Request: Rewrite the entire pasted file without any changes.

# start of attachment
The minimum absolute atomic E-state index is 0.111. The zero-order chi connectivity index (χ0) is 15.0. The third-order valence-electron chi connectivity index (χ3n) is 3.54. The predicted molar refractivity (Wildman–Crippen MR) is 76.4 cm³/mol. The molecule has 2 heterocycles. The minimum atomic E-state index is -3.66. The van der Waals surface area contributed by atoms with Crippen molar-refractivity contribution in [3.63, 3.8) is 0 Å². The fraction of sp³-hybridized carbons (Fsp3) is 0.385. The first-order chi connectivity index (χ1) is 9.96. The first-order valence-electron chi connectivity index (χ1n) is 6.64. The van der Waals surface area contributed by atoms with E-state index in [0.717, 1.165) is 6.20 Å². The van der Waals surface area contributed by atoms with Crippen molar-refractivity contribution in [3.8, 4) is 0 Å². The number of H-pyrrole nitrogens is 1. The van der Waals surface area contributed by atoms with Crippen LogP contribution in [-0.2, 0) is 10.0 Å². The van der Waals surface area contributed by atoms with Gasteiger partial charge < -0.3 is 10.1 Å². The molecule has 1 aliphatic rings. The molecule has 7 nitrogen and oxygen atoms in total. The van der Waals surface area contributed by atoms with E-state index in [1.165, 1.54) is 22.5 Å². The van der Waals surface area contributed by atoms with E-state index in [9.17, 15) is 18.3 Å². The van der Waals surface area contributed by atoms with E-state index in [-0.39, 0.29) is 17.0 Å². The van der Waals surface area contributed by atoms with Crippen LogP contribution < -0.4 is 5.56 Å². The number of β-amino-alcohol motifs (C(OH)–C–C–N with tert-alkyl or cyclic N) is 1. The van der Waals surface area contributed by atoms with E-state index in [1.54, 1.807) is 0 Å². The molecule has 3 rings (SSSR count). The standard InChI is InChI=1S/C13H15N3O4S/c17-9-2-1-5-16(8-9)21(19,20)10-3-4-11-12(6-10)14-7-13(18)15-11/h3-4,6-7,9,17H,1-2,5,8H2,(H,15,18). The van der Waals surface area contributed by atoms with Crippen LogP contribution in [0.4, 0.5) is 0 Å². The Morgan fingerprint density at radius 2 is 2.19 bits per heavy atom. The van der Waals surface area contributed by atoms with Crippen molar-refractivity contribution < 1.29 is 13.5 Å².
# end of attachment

The minimum absolute atomic E-state index is 0.111. The zero-order chi connectivity index (χ0) is 15.0. The third-order valence-electron chi connectivity index (χ3n) is 3.54. The predicted molar refractivity (Wildman–Crippen MR) is 76.4 cm³/mol. The molecule has 2 heterocycles. The minimum atomic E-state index is -3.66. The van der Waals surface area contributed by atoms with Crippen molar-refractivity contribution in [3.63, 3.8) is 0 Å². The fraction of sp³-hybridized carbons (Fsp3) is 0.385. The first-order chi connectivity index (χ1) is 9.96. The first-order valence-electron chi connectivity index (χ1n) is 6.64. The van der Waals surface area contributed by atoms with E-state index in [0.717, 1.165) is 6.20 Å². The van der Waals surface area contributed by atoms with Crippen molar-refractivity contribution in [3.8, 4) is 0 Å². The number of H-pyrrole nitrogens is 1. The van der Waals surface area contributed by atoms with Crippen LogP contribution in [-0.2, 0) is 10.0 Å². The van der Waals surface area contributed by atoms with Gasteiger partial charge < -0.3 is 10.1 Å². The molecule has 1 aliphatic rings. The molecule has 7 nitrogen and oxygen atoms in total. The van der Waals surface area contributed by atoms with E-state index in [1.165, 1.54) is 22.5 Å². The van der Waals surface area contributed by atoms with E-state index in [9.17, 15) is 18.3 Å². The van der Waals surface area contributed by atoms with E-state index in [-0.39, 0.29) is 17.0 Å². The van der Waals surface area contributed by atoms with Crippen LogP contribution < -0.4 is 5.56 Å². The number of β-amino-alcohol motifs (C(OH)–C–C–N with tert-alkyl or cyclic N) is 1. The van der Waals surface area contributed by atoms with E-state index in [1.54, 1.807) is 0 Å². The molecule has 3 rings (SSSR count). The standard InChI is InChI=1S/C13H15N3O4S/c17-9-2-1-5-16(8-9)21(19,20)10-3-4-11-12(6-10)14-7-13(18)15-11/h3-4,6-7,9,17H,1-2,5,8H2,(H,15,18). The van der Waals surface area contributed by atoms with Crippen LogP contribution in [0.4, 0.5) is 0 Å². The Morgan fingerprint density at radius 2 is 2.19 bits per heavy atom. The van der Waals surface area contributed by atoms with Crippen molar-refractivity contribution < 1.29 is 13.5 Å².